O2Flow

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Mikeblas,
Maybe you should learn a lesson about assuming you know anything about someone and his family based on a 2 paragraph forum post, especially since I’ve known him all his life and have vested a lot of time, money and energy to all the things he’s ever shown interferes in to the best of my abilities since his home life has always been quite unstable. I know exactly what his interested are, and if I had the money he’d be in MMA or some martial art class, and if I didn’t have twin one year olds and a 2 year old at home, he’d be in them and we wouldn’t be having this conversation. I can’t afford that but I can afford a 30 dollar book.

Really don’t’ care if he like it, doesn’t like it or whatever, I simply just wanted him to try it instead of moping around all day doing nothing but napping and watching tv, I wouldn’t be mad if at him or disappointed he couldn’t do it or ultimately didn’t like and he knows that. The initial monetary thing was just for initial motivation. I agree, it might not be the right way to go about it, but I needed something for him to even entertain the idea of trying it. I landed on programming or something computer based because it can pose an intellectual challenge and is pretty cool stuff at the same time.

But again, thanks all for the input, links, references and criticizing it will give me something to think about. I know the simple question of a good starter book went off on a tangent, but it's all been helpful.

Kids don't like reading physical books about HTML.

I did, but then again I was a bookworm. As said before, HTML is instant results, which is what this kid is probably used to having grown up digital. If I were you I would tell him you'll buy him a lawnmower to make $ mowing lawns if he can build a webpage for "the business" himself first. Just give him some online tutorials from w3schools.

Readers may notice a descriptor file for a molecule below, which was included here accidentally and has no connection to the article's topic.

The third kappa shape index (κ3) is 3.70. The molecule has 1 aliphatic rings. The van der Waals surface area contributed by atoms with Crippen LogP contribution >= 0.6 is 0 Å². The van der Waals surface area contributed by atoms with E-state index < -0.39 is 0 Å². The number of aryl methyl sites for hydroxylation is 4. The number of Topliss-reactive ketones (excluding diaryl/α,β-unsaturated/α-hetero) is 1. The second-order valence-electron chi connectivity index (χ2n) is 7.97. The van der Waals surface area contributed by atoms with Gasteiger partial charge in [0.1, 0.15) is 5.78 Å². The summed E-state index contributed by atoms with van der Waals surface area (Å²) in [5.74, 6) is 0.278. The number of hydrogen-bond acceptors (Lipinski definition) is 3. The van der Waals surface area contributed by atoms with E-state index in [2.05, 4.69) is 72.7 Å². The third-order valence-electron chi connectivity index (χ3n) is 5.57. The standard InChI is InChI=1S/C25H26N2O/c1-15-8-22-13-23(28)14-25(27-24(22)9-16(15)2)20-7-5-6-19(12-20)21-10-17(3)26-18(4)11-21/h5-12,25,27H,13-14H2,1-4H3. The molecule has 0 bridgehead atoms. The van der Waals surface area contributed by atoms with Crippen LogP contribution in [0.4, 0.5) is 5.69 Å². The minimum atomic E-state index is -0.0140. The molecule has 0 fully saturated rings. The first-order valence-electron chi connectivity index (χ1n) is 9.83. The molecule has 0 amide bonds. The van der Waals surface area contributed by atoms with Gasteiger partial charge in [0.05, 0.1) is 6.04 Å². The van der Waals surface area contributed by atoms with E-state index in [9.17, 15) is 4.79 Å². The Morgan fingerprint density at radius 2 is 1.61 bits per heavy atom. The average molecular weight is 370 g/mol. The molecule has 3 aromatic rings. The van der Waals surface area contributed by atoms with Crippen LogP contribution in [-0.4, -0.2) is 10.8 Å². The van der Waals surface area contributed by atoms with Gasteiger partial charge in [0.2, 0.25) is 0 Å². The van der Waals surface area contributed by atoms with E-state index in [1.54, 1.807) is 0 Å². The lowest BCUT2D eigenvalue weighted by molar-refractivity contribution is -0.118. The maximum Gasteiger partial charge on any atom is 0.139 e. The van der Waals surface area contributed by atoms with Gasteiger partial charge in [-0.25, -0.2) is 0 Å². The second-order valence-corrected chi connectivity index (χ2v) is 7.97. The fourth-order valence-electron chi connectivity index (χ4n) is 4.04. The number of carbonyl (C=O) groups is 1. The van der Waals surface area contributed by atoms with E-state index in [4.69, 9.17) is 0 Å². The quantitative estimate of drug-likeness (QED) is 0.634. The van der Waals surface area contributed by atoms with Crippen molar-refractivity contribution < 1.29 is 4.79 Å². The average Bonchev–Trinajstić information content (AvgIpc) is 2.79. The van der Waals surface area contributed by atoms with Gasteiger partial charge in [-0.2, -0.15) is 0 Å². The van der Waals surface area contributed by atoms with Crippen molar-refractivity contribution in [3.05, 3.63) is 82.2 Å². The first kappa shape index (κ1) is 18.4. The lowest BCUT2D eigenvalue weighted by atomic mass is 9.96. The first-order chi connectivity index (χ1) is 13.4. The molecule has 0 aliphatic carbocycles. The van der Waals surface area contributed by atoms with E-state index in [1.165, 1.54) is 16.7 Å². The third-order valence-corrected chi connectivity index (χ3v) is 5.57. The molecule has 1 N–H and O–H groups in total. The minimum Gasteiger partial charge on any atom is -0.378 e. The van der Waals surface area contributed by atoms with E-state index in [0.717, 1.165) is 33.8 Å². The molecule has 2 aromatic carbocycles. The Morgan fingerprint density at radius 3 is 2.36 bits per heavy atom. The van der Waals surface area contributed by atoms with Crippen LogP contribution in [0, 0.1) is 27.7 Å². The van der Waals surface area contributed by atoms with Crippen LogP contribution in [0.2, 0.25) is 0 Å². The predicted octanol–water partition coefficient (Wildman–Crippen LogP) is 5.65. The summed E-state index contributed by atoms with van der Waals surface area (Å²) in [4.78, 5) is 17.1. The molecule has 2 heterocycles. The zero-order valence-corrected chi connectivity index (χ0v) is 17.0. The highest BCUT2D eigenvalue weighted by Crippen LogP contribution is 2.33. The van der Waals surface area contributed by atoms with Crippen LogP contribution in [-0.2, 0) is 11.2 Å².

It's like, what $75 for a used self propelled lawnmower? Marketing+business skills+simple HTML skills all rolled into 1 thing. Gets him outside, exercise, tan, spending money for MMA stuff.

IMHO any 12yr old kid who won't mow lawns for money has some problems.

EDIT: If he sucks at doing the webpage then teach him how to fix the lawnmower and speak Spanish. :D
 

mikeblas

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Mikeblas,
Maybe you should learn a lesson about assuming you know anything about someone and his family based on a 2 paragraph forum post, especially since I’ve known him all his life and have vested a lot of time, money and energy to all the things he’s ever shown interferes in to the best of my abilities since his home life has always been quite unstable.
I have made no such assumption. I'm going on only what you've told us. I'm sorry if you disagree, but I'm just trying to save you time, and save your nephew some trauma.

I know exactly what his interested are, and if I had the money he’d be in MMA or some martial art class, and if I didn’t have twin one year olds and a 2 year old at home, he’d be in them and we wouldn’t be having this conversation. I can’t afford that but I can afford a 30 dollar book.
There are lots of books on the martial arts, and many of them cost $30 or less.

Really don’t’ care if he like it, doesn’t like it or whatever,
It's very much obvious that you don't care about his interests.

Since he probably isn't motivated because you haven't helped engage him, he'll game you by insisting that he's made progress and that you must pay him. After all, it's easy to be interested in the money rather than the study, and game you to get directly to the money. When you don't pay up, he'll feel betrayed and lied to. Or, he'll at least tell you as much, and pull your feelings into acquiescing on the bargain. I would have thought the way this plays out to failure for both of you and your relationship would've been obvious, but I've gone and explained it.

If you're the adult in charge, why not turn off the TV or limit access to it?
 

mMike01

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I appreciate your concern about wasting my time, I do and I get you don't agree with my reward method, hey I'm a parent in training since I've had my 3 boys 2.5 years ago, before that i only had nieces and nephews and have been the cool uncle and before that the Aunt's fun boyfriend.

It's just a line like this: "why not spend some time to get to know him as a person, figure out what makes him motivated, and help him pursue healthy goals in that area?"